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Carmel Futures

Cycle Circle Workshop: Stratford

Cycle Circle Workshop: Stratford

Regular price $31.00 USD
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This is a one-time, two-hour workshop focused on the nature of cycles and our relationship to them.

This is a great fit if you:

-Are yearning for a way to reconnect with the cycles of nature.

-Are curious about the dynamics of living more in sync with the rhythm of nature, rather than a perceived demand to be 'on' all the time.

-Are someone with a menstrual cycle and want to be more aware of its dynamics.

-Love people who have menstrual cycles and want to understand the wisdom of this cyclical experience.

-Engage in creative expression (drawing, writing, music etc.) as a way of processing your emotions and experiences.

How I come to this work:

As I struggle with ‘adulting’, I’ve been reflecting on what it means to mature, what kind of knowledge we need in that process and how we come to know our own selves and, “that which leadeth unto loftiness or lowliness, glory or abasement…”[1]

Every 28 days or so, my body goes through a process much like the waxing and waning moon and seems to remind me that this body, one that society seems to mostly find troublesome or faulty, is connected to nature. As I clumsily tried to ‘balance’ early motherhood, finishing a graduate degree and working, I began wondering what this connection really meant. What if there is more to ‘that time of the month’ (cue eye roll) than dreading it and getting through it? If my body is in fact connected to the inherent wisdom of the natural world, what can I learn by listening to it?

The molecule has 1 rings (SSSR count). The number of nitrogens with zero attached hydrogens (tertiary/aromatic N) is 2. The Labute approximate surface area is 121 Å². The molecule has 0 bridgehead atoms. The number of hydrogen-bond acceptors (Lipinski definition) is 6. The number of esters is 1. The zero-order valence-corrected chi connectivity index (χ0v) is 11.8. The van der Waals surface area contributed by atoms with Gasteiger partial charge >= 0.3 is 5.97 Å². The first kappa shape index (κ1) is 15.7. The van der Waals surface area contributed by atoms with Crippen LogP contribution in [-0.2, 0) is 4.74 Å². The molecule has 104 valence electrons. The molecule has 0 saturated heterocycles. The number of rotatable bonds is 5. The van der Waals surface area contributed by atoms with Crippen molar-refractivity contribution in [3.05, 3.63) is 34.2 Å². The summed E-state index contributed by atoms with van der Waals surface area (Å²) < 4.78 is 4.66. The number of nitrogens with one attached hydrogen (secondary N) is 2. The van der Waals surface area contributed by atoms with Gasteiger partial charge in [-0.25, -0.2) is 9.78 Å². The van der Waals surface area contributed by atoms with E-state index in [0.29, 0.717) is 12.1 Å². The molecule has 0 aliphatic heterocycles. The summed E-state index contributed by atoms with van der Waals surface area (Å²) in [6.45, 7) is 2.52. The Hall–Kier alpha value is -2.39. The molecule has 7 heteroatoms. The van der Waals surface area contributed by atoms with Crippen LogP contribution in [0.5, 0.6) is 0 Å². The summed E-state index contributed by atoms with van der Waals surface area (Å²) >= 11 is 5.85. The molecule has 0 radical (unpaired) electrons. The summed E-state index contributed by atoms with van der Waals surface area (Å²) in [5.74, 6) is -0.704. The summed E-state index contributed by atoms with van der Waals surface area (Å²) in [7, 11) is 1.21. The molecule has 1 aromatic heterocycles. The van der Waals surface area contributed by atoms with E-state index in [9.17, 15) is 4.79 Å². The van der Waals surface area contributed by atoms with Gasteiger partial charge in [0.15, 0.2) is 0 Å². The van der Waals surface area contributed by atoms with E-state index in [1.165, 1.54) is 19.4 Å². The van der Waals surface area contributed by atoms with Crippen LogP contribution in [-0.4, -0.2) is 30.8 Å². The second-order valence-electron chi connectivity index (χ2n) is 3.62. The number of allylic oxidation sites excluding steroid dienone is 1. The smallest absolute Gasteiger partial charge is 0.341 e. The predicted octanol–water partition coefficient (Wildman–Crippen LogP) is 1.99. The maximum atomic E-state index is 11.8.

“To everything there is a season, and a time for every purpose under the sun.” –‘Abdu’l-Baha

For some years, I’ve been learning from those who are de-stigmatizing the conversation around the menstrual cycle, highlighting possibilities for wellness through reclaiming the cycle and its power. None of this wisdom is new: the original caretakers of this land, my Indigenous mentors carry knowledge, stories and healing wisdom that has been silenced over centuries of colonization.

Like the four seasons we experience in the Northern Hemisphere, each phase of the cycle has both challenges and gifts for us.

As a European-Canadian woman, I continue to learn from and be humbled by the clarity of insight of my friends and mentors who are descendants of the original caretakers of this land.

Leanne Simpson, Mississauga Nishnaabeg writer, musician and academic describes the impact of these teachings on young women:

“Through these teachings, they will then come to understand the Earth as themselves…When our young women understand this, they will understand their own seasons, cycles and moods. They will understand that they are sacred and beautiful. They will understand that they must take care of themselves, and that they are the mothers to generations yet to be born.” [2]

Cutcha Risling Baldy describes the powerful resurgence, continuance and future-looking aspect of coming-of-age ceremonies amongst the Hoopa, Navajo, Yarok and other Indigenous tribes, highlighting both women’s role as life givers and powerful contributors to society and how transitions are integral to community life.[3]

Whether we are in a male or female body, cycling or not, we all have cycles in our lives, work and community. They tend to mirror the high and low tide of the ocean, the in and out of the breath. Every cycling person is unique as well, whether on birth control, through menopause, through birth and postpartum.

What to expect:

-Sharing about how the four seasons manifest in nature and in our human experience.

-Space for discussion and reflection on the notion of cycles.

-Time for creative work that reflects our own experience of our cycle (be it life cycle, creative process or menstrual cycle)

Where and When?

Sunday April 2nd

2-4pm

22 Lightbourne avenue, the Smith-Trick residence

Materials will be provided. Looking forward to being together soon!

 

 

[1] Bahá’u’lláh, Tablets of Bahá’u’lláh Revealed After the Kitáb-i-Aqdas

[2] Simpson, L. (2011). Dancing on our turtle’s back (pp. 31-48). Winnipeg: Arbeiter Ring Publishing.

[3] Risling, B. C. (2018). We are dancing for you : Native feminisms and the revitalization of women’s coming-of-age ceremonies. University of Washington Press

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